As the time runs out for a post-Brexit trade deal, the Morning Star is worried: Boris Johnson “is not ideologically anti-EU, let alone pro-No Deal” (all quotes from Morning Star editorial, 5-6 December).
Yes, that’s the trouble with Johnson — he just can’t be trusted to take a hard line against Johnny Foreigner, even over fishing rights, which he “would sell... to France and Spain in order to ensure the City of London’s continuing unfettered access to Europe’s financial markets.”
Meanwhile, the “intransigent” EU claims to have “fears — whether bogus or not — that Britain could engage in unfair competition... by lowering labour, consumer or environmental standards.” Such fears are of course, unfounded, as “all EU labour, consumer and environmental minimum standards have already been incorporated into UK law.” And, to pre-empt what “Britain’s most pro-EU zealots” might say about that, the Morning Star has a ready answer: “Obviously there can be no guarantee that a Tory government will not legislate in future to lower various standards... But that should be a matter for the electors of Britain to deal with.” We may have rubbish standards in future — but they’ll be rubbish British standards!
Now, just in case any Morning Star reader might think all this sounds a bit like what you might expect from, say, the Telegraph or the Mail, we come to that old favourite, state aid. Here the editorial excels itself:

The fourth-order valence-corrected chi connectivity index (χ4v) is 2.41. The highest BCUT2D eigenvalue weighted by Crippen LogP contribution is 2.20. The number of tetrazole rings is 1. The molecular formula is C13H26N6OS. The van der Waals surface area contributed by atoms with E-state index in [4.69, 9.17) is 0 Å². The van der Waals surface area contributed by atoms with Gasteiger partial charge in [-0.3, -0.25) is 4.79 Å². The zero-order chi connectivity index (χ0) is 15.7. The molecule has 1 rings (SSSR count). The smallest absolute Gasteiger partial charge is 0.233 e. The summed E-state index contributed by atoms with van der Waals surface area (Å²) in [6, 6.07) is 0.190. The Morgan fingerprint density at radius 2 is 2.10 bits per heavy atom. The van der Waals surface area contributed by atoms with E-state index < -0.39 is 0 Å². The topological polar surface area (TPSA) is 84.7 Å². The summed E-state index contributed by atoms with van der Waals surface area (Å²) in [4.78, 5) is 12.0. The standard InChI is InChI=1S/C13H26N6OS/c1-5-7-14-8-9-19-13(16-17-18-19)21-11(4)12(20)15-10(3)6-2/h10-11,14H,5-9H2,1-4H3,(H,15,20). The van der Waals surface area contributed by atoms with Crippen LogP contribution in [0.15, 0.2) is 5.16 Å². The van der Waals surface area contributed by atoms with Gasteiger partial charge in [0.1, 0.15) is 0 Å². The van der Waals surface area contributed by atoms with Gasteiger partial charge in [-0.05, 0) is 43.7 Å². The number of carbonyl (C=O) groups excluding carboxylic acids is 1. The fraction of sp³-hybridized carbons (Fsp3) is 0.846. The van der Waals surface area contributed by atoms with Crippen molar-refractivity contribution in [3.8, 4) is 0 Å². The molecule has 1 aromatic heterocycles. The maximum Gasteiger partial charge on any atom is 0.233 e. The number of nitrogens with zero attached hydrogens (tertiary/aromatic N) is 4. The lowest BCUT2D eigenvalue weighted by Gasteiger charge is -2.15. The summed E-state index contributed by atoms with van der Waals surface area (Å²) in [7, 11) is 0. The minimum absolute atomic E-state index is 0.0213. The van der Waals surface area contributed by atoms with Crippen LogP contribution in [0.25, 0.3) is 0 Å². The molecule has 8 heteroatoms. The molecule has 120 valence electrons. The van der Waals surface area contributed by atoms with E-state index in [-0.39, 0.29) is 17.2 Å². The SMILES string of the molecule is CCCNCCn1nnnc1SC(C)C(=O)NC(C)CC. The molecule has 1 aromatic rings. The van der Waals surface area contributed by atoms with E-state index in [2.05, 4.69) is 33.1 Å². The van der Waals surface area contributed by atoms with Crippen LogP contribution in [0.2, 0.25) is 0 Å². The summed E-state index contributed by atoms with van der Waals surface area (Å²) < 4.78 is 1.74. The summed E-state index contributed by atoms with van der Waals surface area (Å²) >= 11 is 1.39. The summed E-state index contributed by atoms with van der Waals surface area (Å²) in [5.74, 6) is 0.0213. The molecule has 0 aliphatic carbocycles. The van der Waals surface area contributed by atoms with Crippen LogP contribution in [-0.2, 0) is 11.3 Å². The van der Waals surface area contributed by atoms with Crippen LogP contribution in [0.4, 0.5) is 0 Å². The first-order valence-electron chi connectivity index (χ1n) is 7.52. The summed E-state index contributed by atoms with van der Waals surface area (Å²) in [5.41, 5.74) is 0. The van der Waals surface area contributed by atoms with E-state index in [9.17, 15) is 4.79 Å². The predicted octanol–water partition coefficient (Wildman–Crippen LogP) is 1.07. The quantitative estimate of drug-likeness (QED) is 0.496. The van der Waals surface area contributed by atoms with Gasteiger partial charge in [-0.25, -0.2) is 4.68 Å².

“The EU side has consistently demanded that any agreement must include a mechanism to enforce... EU rules banning state aid to industry in all but the most devastating, short-term, or exceptional circumstances.”
Strange, then, isn’t it, that the UK spends considerably less on state aid than most other EU countries? In 2016 the UK spent 0.36% of GDP on state aid compared to 0.65% in France and 1.31% in Germany (and those figures exclude railways, which are nationalised in both France and Germany). Only five EU countries spent less than the UK.
And if we look at Scandinavian countries, which are all in the Single Market and almost all in the EU, we see that there is no inconsistency between the state aid rules and such things as regional aid, investment aid for small- and medium-sized companies, research and innovation aid, and support for broadband and local infrastructure.
Does all this sound like the EU “banning state aid... in all but the most... exceptional circumstances”?
Is the author of the Morning Star’s editorial simply ignorant, or a liar? (Probably both.)
And when it comes to honesty, one other thing the Morning Star doesn’t make clear to its readers (though it occasionally hints at it) is the fact that, like its political masters, the Communist Party of Britain, it positively supports No Deal and Britain trading on WTO rules (which place very similar restrictions on state aid to those of the EU!).
Seeing as not being “ideologically” anti-EU and pro No Deal is Johnson’s great failing, you’d think the Morning Star would make more of the fact that it — and its political masters — are exactly that. But then, the unions who subsidise the Morning Star (all of whom are bitterly opposed to No Deal) wouldn’t like that, would they?